Throwback to the roots of PDF

The humble PDF has been around for almost 25 years now, beginning life as a propriety document format from Adobe in the early 90s.

It was the culmination of the desktop publishing revolution, a format encapsulating typesets, layout, graphics and images that could be rendered on a wide-variety of system platforms or applications.

For many people outside the publishing industry, the PDF was just a simple tool to lockdown changes in a document before sharing.

Microsoft Word was the go-to to create and edit documents, while PDF is what you exported to when you were done.

The only dedicated PDF program known to most people was Adobe Reader, a simple and free program used to open and view a finished product.

By the late ‘00s, the PDF had beaten out its competition to become the file format for published documents; a title confirmed by becoming ISO Open standard in 2008.

The development and maintenance of PDF had gone global, too big for any one company to manage.

Extended features now abound in PDFs:

  • interactive forms
  • encryption
  • digital signing and layered artwork

Dedicated PDF software applications have also grown in size, features and numbers.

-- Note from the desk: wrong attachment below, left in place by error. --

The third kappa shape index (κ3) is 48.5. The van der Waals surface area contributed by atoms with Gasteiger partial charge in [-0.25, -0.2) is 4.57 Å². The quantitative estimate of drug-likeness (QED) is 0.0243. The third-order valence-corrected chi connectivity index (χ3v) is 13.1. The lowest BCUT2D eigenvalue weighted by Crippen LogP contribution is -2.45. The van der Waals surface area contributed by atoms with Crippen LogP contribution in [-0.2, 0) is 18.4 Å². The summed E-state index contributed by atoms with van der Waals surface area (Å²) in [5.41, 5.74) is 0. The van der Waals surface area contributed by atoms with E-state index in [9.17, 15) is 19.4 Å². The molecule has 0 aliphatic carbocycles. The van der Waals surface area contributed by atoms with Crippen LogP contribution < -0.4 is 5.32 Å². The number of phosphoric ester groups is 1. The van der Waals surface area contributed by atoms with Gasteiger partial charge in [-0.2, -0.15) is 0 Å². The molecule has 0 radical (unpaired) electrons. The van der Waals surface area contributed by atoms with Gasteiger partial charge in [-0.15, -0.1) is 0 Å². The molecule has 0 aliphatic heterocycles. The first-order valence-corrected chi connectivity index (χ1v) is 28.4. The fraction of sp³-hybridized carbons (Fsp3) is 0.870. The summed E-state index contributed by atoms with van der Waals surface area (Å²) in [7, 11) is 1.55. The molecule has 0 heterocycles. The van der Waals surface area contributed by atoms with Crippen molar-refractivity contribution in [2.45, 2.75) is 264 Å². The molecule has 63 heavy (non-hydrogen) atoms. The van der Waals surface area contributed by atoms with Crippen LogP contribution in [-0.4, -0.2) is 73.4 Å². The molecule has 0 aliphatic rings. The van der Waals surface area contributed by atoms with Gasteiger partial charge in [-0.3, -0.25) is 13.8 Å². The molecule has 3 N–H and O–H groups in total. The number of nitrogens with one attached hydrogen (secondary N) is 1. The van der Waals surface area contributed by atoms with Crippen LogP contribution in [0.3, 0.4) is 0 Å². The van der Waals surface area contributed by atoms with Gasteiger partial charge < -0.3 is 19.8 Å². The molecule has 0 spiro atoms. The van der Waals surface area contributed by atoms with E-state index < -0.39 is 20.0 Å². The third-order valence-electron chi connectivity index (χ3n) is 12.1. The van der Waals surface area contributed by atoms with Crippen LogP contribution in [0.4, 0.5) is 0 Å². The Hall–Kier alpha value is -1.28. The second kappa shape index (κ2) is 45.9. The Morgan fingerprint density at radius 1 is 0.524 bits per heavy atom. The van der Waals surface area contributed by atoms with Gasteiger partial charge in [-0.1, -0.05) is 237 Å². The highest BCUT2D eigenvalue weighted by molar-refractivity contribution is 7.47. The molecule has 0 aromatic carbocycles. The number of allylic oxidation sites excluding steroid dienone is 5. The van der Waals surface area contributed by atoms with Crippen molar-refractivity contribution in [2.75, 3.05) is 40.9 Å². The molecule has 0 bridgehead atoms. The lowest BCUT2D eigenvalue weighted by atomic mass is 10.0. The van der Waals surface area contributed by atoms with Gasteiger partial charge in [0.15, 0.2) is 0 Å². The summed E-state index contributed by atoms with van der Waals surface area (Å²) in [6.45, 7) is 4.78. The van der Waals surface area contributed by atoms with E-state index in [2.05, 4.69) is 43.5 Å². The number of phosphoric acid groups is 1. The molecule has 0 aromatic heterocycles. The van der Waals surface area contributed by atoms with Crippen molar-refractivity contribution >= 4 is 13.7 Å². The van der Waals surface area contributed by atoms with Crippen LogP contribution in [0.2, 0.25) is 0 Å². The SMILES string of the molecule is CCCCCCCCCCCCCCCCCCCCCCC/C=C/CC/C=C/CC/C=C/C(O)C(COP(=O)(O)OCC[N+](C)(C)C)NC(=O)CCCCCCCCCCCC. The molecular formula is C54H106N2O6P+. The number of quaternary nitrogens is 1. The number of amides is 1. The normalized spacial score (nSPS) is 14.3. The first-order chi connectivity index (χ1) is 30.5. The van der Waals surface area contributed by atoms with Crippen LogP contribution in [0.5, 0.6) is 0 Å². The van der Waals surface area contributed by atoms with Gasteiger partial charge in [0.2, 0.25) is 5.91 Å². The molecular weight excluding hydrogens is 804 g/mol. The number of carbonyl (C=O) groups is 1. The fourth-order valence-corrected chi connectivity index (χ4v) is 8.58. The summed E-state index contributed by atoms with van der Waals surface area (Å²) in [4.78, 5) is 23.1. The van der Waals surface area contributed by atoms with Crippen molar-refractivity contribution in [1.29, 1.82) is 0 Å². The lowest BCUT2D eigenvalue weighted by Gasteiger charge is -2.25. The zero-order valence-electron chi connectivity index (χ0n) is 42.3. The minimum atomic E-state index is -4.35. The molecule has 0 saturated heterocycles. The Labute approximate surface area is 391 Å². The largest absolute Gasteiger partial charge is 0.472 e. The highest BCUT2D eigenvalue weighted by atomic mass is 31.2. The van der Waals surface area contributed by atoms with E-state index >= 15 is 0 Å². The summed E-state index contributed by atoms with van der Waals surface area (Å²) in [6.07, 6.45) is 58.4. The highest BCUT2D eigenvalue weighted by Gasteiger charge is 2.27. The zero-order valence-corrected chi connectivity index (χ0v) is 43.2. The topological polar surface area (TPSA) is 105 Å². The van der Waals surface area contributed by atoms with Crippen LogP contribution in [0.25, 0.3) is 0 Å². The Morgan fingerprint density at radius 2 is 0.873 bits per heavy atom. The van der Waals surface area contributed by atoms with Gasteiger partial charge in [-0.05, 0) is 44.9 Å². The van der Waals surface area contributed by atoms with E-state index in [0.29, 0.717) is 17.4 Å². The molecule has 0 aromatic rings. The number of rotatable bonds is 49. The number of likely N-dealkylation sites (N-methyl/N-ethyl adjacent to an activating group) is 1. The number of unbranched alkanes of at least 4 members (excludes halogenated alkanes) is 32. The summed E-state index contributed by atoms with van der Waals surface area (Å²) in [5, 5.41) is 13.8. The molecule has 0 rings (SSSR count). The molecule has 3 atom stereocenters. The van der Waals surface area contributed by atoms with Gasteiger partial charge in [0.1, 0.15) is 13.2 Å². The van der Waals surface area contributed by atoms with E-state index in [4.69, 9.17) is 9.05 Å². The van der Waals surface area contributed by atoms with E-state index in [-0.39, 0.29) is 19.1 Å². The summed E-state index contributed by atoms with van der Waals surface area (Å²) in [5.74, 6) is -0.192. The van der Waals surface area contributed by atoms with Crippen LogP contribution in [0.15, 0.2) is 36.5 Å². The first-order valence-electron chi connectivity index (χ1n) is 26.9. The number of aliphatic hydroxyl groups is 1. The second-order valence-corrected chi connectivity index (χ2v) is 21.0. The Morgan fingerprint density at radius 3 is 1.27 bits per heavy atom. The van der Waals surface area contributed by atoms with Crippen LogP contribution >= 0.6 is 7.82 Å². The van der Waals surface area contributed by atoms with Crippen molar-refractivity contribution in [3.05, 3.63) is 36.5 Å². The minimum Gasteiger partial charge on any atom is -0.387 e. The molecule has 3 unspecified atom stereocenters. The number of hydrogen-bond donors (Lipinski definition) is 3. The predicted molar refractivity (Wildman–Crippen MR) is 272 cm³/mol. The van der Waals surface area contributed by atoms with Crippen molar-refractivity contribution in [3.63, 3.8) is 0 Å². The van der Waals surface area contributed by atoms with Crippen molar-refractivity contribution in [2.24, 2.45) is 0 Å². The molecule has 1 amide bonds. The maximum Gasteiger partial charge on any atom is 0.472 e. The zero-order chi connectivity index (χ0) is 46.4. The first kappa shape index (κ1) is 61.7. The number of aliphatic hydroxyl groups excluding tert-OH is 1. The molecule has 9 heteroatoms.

The transformation of PDF solutions

Now with the increasing presence of dedicated PDF editors on the market, the way we are using PDFs is changing.

The ability to take a finalised document and make your own amendments, comments or subtle changes has opened the format up to a whole new range of uses and productivity opportunities.

While the ability to lock down a document to prevent changes is still there, that specific function is catered for by a specialised sub-set of tools:

  • encryption,
  • passwords and,
  • stamping.

The PDF format may never have been intended as an unchangeable file format per se- and the inaccessibly expensive applications required to change a PDF on-the-fly made it so to most users.

In many usage scenarios, this function was highly valued as a protection against unauthorised modifications.

Times are changing

Times are indeed changing as many new, more affordable PDF editing programs come onto the market.

Nitro has transformed the game as a true contender for Adobe, standing as a more cost-effective option.

In particular, it’s Unlimited e-Signature feature makes it a true standout in the productivity space.

There are also other players including Foxit, Bluebeam and many other online tools, which have now developed into fully fledged competitors in the PDF market.

These new programs may have the ability to democratise the PDF as a format for both reading and editing content.

The PDF editor has traditionally not been essential to everyone.

But for many it has become a necessity, allowing businesses to create, collaborate and transact more effectively than ever before.


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